Ivan Polyakov (right) is the head of the Russia-Thai Business Council. Source: Press photo
What are the key focus areas when it comes to Thailand-Russia bilateral trade?
Thailand is Russia’s major trading partner in Southeast Asia. According to Thai trade statistics, the volume of bilateral trade with Russia in 2014 amounted to $4.9 billion. Russian exports figures are estimated at $3.7 billion, whereas Russian imports are at $1.2 billion. So, Russia’s trade surplus in trade with Thailand is around $2.5 billion.
When it comes to Russian exports to Thailand, a lion’s share of supplies accounts for the following goods: crude oil and other raw energy resources (66.4 percent), metals and metal parts (13.3 percent), fertilizers (8.0 percent), jewelry (3.5 percent), metal ores, scrap, metal waste (2.2 percent), fats and oils (1.5 percent), natural gas (1.3 percent), vegetables (1.2 percent), fresh and frozen seafood (0.7 percent).
The Russian imports consist of auto parts (24.2 percent), precious stones and jewelry (10.8 percent), polymers (6.6 percent), preserved fruit (4.8 percent), rubber (4.3 percent), machinery products and their components (3.8 percent), electrical equipment and parts (3.2 percent), canned fish and seafood (2.9 percent). Since late last year the import of the Thai rice and pork started to grow.
Russia is interested in diversifying its exports with the emphasis on high value products. In terms of imports, taking into consideration the sanctions introduced against Russia we are interested in supplies of microelectronics and agricultural products such as pork, beef, fish and seafood, tropical fruit and rubber.
What are the major challenges to growth in bilateral trade between the countries?
First of all, the lack of awareness of businessmen of both countries about each other’s markets and existing potential of bilateral trade. However, at the moment the situation is changing for the better. The new Board of the Russian-Thai Business Council (RTBC) was elected at the end of September 2015, and its membership was updated too.
RTBC plans to organize a business mission to Thailand in November with a view to strengthen contacts and exchange information between the business associations of Russia and Thailand.
The second obstacle is the deficit of appropriate financial mechanisms that facilitate bilateral trade and investments. To bridge this gap at the 6th session of the Joint Russian-Thai commission on bilateral cooperation held in Moscow on July 15, 2015 the sides reached an agreement to set up a Working Group on banking and financial cooperation.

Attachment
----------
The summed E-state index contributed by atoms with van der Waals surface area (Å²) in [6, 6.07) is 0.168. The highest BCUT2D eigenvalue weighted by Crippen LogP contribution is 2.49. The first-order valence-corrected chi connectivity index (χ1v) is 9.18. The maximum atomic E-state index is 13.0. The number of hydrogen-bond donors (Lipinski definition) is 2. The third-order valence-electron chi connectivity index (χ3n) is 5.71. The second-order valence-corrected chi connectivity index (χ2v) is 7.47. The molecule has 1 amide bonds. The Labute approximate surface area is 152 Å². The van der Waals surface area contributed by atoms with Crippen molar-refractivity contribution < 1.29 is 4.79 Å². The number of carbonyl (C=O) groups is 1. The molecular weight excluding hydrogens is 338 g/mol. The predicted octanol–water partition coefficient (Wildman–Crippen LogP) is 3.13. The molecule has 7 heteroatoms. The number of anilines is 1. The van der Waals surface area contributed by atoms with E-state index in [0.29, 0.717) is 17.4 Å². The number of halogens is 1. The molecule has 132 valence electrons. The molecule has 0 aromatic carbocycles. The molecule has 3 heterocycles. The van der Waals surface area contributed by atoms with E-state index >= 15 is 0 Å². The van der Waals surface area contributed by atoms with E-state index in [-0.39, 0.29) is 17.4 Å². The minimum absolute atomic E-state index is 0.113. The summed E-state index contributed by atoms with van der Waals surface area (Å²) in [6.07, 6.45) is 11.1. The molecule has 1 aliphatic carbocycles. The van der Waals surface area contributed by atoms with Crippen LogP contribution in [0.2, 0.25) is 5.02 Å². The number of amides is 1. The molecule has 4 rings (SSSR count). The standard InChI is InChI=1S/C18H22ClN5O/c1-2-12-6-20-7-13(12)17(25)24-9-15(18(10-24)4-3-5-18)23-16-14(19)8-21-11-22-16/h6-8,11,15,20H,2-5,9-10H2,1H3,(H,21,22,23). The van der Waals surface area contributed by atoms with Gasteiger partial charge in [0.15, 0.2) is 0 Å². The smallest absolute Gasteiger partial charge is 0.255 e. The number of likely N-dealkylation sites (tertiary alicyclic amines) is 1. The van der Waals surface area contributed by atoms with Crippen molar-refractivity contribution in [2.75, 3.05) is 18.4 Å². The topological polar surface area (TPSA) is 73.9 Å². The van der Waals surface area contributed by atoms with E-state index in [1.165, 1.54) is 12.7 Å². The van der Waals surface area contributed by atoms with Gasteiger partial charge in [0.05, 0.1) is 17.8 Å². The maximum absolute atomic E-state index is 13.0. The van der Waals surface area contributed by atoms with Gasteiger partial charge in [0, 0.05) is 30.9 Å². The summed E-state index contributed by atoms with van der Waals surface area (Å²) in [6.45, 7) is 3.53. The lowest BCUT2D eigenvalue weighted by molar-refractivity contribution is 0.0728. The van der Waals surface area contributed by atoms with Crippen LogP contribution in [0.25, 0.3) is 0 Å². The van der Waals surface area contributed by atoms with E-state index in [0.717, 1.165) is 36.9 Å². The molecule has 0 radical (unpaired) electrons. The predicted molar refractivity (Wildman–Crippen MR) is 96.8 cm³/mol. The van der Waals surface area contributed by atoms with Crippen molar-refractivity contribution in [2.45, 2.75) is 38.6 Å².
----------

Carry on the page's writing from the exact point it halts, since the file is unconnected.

Russian state agencies and banking structures, including the Central Bank of Russia and a number of private banks, welcome the establishment of correspondent relations between banking institutions of both countries, the opening of branches of Thai banks in Moscow and other Russian cities, transition to a new system of transactions in national currencies, swap arrangements etc.
Another challenge we observe is the absence of Free Trade Agreement (FTA) between Russia and Thailand. I believe that the signing of this agreement will play a constructive role in further enhancement of bilateral trade and economic ties. At the meeting with his Thai counterpart Gen. Prayut Chan-o-cha during the official visit to Thailand last April Russian Prime Minister Dmitry Medvedev underlined that if Thai authorities showcase an interest in concluding an FTA, we are ready to initiate the negotiation process. As a member of the Eurasian Economic Union Russia already has a successful experience of signing an FTA with Vietnam in May 2015. Why cannot we do it with Thailand? It is a definitely “win-win” situation.
How do you think Russian investment can be increased in Thailand in sectors other than real estate?
Nowadays in the field of investment cooperation with “the Land of Smiles” Russia gives priority to infrastructure, energy generation, transport, high technologies (IT, bio- and nanotechnologies), agriculture and real estate.
As Thailand is planning to build new coal-fired power stations and investing in the Sekong-5 hydropower plant in Laos, Russia is looking into a possibility of selling Russia-made energy and power engineering equipment to Thailand.